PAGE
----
“Not hard once a fellow gets over the stiffness ...”

By Brenton Clifford

While the Australian War Memorial has had to close its galleries and exhibitions for a time, our curatorial teams are still hard at work. Our Digitised Collections team has been busily cataloguing and uploading material all throughout this period.

Recently, we were cataloguing collection 2DRL/0144, “Extracts from the letters of Private Robert Mactier VC”. Private Mactier fought on the Western Front in the First World War. A company runner in the 23rd Australian Infantry Battalion, Mactier was awarded the only Victoria Cross for the battalion during the battle for Mont St Quentin, when he charged four German machine-gun posts, eliminating the threat from three of them. You can read more in his profile on the Memorial website.

In reading Private Mactier's letters, we found mention that his unit had been held in quarantine for the mumps. This obviously resonated with us in the current circumstances!

Troops on board HMAT Ascanius, about to depart.

Mactier left Australia aboard the troopship Ascanius in May 1917, arriving in England in July. His unit was immediately quarantined, as there had been an outbreak of mumps aboard ship – Mactier reports there had been 83 cases.

Mumps was a ‘serious cause of trouble’ for the Australian forces during the First World War. Butler’s Official History of the Australian Army Medical Services, 1914–1918, which is available on the Memorial website, describes the spread of mumps epidemics as ‘inexorable’ throughout military communities. The following graph shows such a spread. You can see the bump in June 1917, around the time when the Ascanius arrived in England.


Graph No. 10 - The Course of a Mumps Epidemic in the II ANZAC Corps, December 1916 to August 1917.
From Official History of the Australian Army Medical Services, 1914-1918, Vol II, p. 55

Each troopship would bring disease with it. Initially, isolation of cases would do little to hinder the spread of illness, but by the end of March 1917 the camps were reorganised and isolation was substantially improved. However, not until the isolation of all soldiers arriving from Australia in separate camps was there a reduction in cases. This resulted in:

The (average) number of mumps patients in hospital decreased from 800 to 200, (and for) the first half of 1918 to 62. The total number of contacts lessened from 8,500 to 2,500 and during the first half of 1918 the average number was 1,763. [D]uring August to November, 1917 ... 92 per cent of mumps cases occurred in the isolation area and only 8 percent outside. [Official History of the Australian Army Medical Services, 1914-1918, Vol II, p. 565]

Isolation of arriving soldiers was done in combination with regular reports from medical staff on troopships, with similar reporting being completed for the troops returning home after the war.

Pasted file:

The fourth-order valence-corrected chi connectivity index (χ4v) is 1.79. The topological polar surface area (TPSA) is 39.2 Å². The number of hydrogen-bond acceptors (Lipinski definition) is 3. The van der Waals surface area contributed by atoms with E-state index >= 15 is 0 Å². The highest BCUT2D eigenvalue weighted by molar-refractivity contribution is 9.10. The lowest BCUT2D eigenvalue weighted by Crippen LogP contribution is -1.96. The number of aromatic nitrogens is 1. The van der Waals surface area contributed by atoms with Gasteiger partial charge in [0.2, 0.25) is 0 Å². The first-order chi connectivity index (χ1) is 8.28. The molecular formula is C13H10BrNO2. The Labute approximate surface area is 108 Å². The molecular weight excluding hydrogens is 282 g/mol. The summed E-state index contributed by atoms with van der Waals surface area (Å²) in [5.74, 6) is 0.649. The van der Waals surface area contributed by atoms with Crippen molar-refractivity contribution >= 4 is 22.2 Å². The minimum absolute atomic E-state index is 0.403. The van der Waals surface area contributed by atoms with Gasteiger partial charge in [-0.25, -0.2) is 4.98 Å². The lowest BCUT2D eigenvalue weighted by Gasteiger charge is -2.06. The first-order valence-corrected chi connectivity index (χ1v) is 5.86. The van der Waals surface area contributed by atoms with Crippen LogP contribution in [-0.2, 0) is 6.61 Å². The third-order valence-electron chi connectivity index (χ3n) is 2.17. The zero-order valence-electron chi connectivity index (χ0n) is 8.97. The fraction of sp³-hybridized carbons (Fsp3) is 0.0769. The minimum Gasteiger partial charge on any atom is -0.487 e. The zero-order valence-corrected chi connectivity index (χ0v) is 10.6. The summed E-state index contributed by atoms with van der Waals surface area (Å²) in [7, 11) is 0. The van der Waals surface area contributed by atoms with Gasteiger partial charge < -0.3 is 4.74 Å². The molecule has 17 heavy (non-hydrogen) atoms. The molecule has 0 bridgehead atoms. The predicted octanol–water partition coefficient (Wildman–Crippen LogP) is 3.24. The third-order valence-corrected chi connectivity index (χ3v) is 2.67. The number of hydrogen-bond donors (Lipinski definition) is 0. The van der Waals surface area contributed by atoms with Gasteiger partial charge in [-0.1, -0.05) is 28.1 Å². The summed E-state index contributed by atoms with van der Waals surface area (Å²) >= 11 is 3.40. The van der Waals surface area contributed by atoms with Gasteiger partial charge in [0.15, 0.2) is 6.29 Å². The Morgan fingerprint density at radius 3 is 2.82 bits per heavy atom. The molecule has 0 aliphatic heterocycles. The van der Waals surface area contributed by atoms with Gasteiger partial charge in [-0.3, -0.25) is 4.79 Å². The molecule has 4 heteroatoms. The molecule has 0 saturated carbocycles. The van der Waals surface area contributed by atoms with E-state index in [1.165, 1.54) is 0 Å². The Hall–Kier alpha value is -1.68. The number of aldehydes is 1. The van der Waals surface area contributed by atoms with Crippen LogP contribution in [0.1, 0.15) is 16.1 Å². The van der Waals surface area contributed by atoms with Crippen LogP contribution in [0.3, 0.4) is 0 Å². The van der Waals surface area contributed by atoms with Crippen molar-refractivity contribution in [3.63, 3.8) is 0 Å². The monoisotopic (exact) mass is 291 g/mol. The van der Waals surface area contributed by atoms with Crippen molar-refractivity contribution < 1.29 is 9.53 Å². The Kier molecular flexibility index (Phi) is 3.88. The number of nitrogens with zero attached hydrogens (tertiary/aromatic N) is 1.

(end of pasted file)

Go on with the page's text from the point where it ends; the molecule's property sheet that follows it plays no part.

Form Quarantine 315, titled "Quarantine Service: Health Report for Transports other than Hospital Ships", issued 1919.

Private Mactier seems to have been lucky enough to avoid a case of the mumps, in spite of 83 of his fellows falling victim to the illness. Other soldiers were not so lucky. Also in the Memorial's digitised collections are the papers of Lieutenant Gerard Henderson Cowan of the Australian Flying Corps. In February 1917 – months before the Ascianus arrived in England – Lieutenant Cowan was unlucky enough to come down with the disease.

On Tuesday 13 February, Cowan wrote in his diary that men from his hut had fallen ill, one with mumps. By Thursday  that week, Cowan's jaws had become “swollen and painful,” so he reported sick. In the meantime, he had gone to a concert!


Diary of Gerard Henderson Cowan, January – April, 1917.

Cowan remained in hospital until 8 March 1917. At one point, so many men were coming in “every day” with mumps that he was concerned that he would have to give up his bed. He wrote on 2 March that “a couple of fellows have already had to bunk on the floor and give up their beds to newcomers.” One wonders if any of those men had also gone to the concert on 14 February.

Returning to Private Robert Mactier, it is worth noting that he seems to have taken isolation quite well. The extracts from his letters focus more on his appreciation of simple food, and his complaints are more about the price of fruit in England than the rigours of quarantine.


Extracts from letters of Private Robert Mactier VC, 1917-1918.

If only we could all be so sanguine about weeks of quarantine! Maintaining some social distancing is far less stressful, all considered.